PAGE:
“I used to be able to eat anything and in any amount,” a young graduate student who had come to me for weight-loss consultation told me. Since I began competitive swimming in high school, I would burn off so many calories that keeping my weight on was a problem. And I swam all through college as well.  But I stopped now that I am getting my Ph.D., and after a couple of years sitting in class or in the library, I have gained 40 pounds. My anxiety as well as my weight has increased.”

Donna (not her real name) was in the enviable position of eating everything and never worrying about portion size. Even on school days, she would spend at least five hours training and when preparing for competition, more hours. And when she felt anxious over college applications and then later about getting into graduate school, for example, several minutes of doing laps decreased her anxiety and left her feeling calm and in control. But all that changed and she now had to learn how to eat like the rest of us who can never approach the level and intensity of a training regimen for a competitive athlete.

Donna’s predicament was not unique. Indeed, she joined the ranks of young athletes whose participation in sports, even at an Olympic level, stopped when they did not transition to professional status. And this group is folded into the company of professional athletes who at some point in their lives (Tom Brady notwithstanding) decide that age, injury, and competition from younger players are good reasons to hang up their bathing suits or shoulder pads. And many experience changes in their body, food intake, mood and general satisfaction. As a trainer in a gym told me, “How can they not feel depressed when no one is cheering for them or they are no longer feeling that adrenaline rush from a perfect gymnastic performance or another home run?”

Gymnasts are only one category of athlete who must deal with body image, weight, eating issues and mood changes after withdrawing from competition. In a small study,  the authors found the excessive concern over body image, weight gain and the use of laxatives and excessive exercise to restrict weight gain. (1)

Heightened concern over body weight extends to other sports as well. In the article “The Inextricable Tie Between Eating Disorders and Endurance Athletes” (Outside Magazine June 2017) Nora Caplan-Bricke describes the pressure on Tyler Hamilton, a Tour de France cyclist to lose a considerable amount of weigh in order to compete more successfully. Even though he was 5’8”, his racing weight of 130 pounds was achieved by hours of training followed by little or no food. Hamilton, like other athletes she describes, felt that a low weight gave him a competitive advantage for a while. Women athletes from marathon runners to professional climbers have also spoken out about an obsession with achieving a pathologically low weight in order to perform better and the eating disorders that inevitably accompany such goals.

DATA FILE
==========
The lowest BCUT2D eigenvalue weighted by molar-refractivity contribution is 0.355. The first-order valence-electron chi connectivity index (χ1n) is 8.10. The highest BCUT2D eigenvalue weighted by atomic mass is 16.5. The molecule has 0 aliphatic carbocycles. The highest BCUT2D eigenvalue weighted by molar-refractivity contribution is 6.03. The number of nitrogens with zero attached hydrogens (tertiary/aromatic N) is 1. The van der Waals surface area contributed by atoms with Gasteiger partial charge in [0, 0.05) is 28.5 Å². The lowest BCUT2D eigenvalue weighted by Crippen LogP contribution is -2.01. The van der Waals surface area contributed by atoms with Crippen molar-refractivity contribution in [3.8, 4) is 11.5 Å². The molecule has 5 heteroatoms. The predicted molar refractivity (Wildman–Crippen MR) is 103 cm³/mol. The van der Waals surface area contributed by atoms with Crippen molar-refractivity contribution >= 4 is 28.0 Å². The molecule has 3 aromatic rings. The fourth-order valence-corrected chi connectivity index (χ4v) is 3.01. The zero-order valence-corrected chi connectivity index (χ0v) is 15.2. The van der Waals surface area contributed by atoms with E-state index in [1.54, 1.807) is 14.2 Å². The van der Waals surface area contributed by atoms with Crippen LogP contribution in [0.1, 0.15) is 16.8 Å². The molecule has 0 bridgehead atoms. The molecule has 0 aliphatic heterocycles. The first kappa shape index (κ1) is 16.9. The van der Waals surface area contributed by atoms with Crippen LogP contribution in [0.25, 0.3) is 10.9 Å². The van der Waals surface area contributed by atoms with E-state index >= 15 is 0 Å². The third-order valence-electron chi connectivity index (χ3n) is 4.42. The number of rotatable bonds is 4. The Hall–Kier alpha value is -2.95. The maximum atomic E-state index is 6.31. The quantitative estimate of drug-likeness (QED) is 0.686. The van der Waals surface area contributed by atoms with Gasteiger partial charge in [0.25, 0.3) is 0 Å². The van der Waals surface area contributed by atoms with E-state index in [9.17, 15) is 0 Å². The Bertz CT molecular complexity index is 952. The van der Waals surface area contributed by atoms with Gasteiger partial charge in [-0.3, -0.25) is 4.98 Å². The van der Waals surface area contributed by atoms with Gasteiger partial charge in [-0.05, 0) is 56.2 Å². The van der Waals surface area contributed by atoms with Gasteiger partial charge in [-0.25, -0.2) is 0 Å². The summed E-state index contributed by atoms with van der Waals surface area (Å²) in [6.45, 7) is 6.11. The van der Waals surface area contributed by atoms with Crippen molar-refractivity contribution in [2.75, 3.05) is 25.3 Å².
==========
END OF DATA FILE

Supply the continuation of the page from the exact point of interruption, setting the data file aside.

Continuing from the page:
But skinny athletes aren’t the only ones facing problems in controlling their eating after retiring from competition. Consider the massively large football players whose weight is an advantage while on the playing field but once they retire can lead to a variety of obesity-related disorders. According to an article “Obesity Could Be the True Killer for Football Players” by Rose Eveleth in Smithsonian.com (January 31, 2013), football players are becoming supersized.  She quotes research showing that since l942, the weight of linemen has increased by almost l00 pounds. To be sure massive muscles contribute to the weight and, under the supervision of coaches, the players’ food intake is monitored and exercising regularly is hardly a problem. But when they retire, the players do not automatically (or ever) drastically reduce their calorie intake because they are no longer in training and no longer need to maintain a massive size to be competitive on the football field.

Moreover (and this is not limited to ex- football players), anecdotal reports indicate that it is very hard for players to continue their intense workouts when they are no longer playing /competing professionally. Thus they lose their edge, their stamina, and their ability to endure pain and find it very hard to resume their workouts at a lower level of intensity and skill. Donna reported the same thing. Once she stopped her very long swims, it was hard for her to be content with doing only 30-45 minutes of laps rather than the hours she used to spend in the pool. She told me she mourned her decreasing endurance and speed.

When an individual entering a new sport exhibits the potential to become competitive he or she is coached to attain higher and higher levels of competence and success. Specific training programs often based on scientific analyses of how best to enhance performance are offered, along with nutritional and even psychological counseling. But when the same athlete withdraws from the sport, for whatever reason, there is no compatible oversight to help transition back into a normal life. Although there are nutritionists who specialize in sports nutrition, they by and large do not specialize in “leaving the sport” nutrition. Nor are there personal trainers with similar “retiring from competitive training” specialties or many therapists who know how to deal with the loss of withdrawing from an activity that dominates much of the individual’s life.  Gaining weight may be a visible sign that the individual needs help in adapting to an ordinary life but doing so must be emotionally as well as physical difficult. The ex-athlete deserves well-informed support services to be successful at doing so.

1.) “Influence of Retirement on Body Satisfaction and Weight Control Behaviors: Perceptions of Elite Rhythmic Gymnasts,” J of Applied Sports Psychology, Stirling, A., Cruz, L., and Kerr, G., 2012: l24; 129-143